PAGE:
The Chief Clerk read the amendment, which in making any appropriation at all unless it is For surveying public lands in the State of Florida, was to insert on page 18, after line four hunas much as twenty-five dollars per mile. I will $20,000.
dred and seven: state that it is important to run this line. We I think they ought to have that appropriation For surveying public lands in the State of Flordo not ask for an appropriation to run the
to complete their surveys in the State of ida, $20,000. northern line. We can get along for another Florida.
Mr. HENDRICKS. A moment's reflection year without that; but it is important that the Mr. MORRILL, of Maine.
will satisfy Senators that for the present sureastern line should be run, because there are recommendation from the Department? veys cannot possibly be had in that State, as sertlers on that portion of the line, and they
Mr. POMEROY. There is no recommenda- the operations in the field cannot be carried refuse to pay taxes either in Utah or Nevada,
tion and no estimate for it, because the State on, and there will be but very little delay in because they do not know where they ought to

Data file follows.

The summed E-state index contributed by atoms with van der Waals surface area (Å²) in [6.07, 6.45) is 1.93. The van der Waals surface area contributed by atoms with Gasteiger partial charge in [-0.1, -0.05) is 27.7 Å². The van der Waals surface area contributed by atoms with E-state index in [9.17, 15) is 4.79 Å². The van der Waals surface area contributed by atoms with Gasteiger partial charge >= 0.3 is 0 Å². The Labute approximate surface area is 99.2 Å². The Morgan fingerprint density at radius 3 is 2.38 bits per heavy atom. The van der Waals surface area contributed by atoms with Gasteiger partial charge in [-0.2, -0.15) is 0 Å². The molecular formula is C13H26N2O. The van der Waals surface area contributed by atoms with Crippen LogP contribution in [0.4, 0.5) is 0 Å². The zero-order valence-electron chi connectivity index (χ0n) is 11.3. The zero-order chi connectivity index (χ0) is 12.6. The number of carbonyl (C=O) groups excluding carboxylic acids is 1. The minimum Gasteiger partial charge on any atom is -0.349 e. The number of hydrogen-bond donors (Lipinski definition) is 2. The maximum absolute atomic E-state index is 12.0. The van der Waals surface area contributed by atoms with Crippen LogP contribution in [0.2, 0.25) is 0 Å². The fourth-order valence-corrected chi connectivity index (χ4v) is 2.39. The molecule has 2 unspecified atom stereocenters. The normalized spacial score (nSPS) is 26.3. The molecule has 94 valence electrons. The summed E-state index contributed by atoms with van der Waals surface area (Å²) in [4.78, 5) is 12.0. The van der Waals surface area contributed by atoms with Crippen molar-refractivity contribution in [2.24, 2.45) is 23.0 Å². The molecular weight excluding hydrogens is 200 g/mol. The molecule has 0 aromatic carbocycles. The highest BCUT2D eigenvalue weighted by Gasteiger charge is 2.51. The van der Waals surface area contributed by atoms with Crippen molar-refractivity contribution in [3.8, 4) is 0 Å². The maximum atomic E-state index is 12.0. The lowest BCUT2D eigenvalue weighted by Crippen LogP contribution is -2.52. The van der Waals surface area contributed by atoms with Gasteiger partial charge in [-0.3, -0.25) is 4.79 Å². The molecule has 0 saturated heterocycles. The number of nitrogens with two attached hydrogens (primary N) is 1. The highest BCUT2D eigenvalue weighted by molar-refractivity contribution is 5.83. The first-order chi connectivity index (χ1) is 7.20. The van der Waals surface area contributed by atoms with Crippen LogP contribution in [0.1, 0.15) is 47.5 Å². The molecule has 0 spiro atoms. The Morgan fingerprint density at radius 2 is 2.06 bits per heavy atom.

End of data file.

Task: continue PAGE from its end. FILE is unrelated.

was not represented here until yesterday. waiting until the next session of Congress,
Mr. MORRILL, of Maine. But the Depart. when we can have some information on the Mr. MORRILL, of Maine. Why should it ment has been here all the time.
subject. I am in favor of liberal appropria. cost any more to run that line than the line in Mr. POMEROY. The Department has not tions to prosecute public surveys; but they Utah, for instance ?
recommended anything or estimated anything ought to be made in those localities where the Mr. STEWART. We have not run a bound. since the commencement of the war for any of settlements are extending out into the public ary line in Utah on either side. these States.
lands. I do not believe that is the case in Mr. MORRILL, of Maine. Why should it Mr. MORRILL, of Maine. Does the Sena- Florida. I do not believe there is any occa. cost any more than surveying the eastern tor understand what the condition
of the public sion for it there, and I think we ought to have boundary line of Colorado? lands in that State is?
some information from the proper office on the Mr. STEWART. It is a different country Mfr. POMEROY. Only from representations subject. It would take the Commissioner but altogether. The eastern boundary line of Col- made to me by gentlemen directly from there. a few minutes to prepare a letter on the suborado runs right through a valley where there
Mr. MORRILL, of Maine. Under the cir. ject. Inasmuch as there is really but very are grass and water and a level country. This cumstances I will not raise a question under little delay in waiting until the next session, line runs a portion of the way through deserts,
the rule. I leave it to the Senate to decide. I think this amendment ought not to be adopted and in order to make a survey you have got to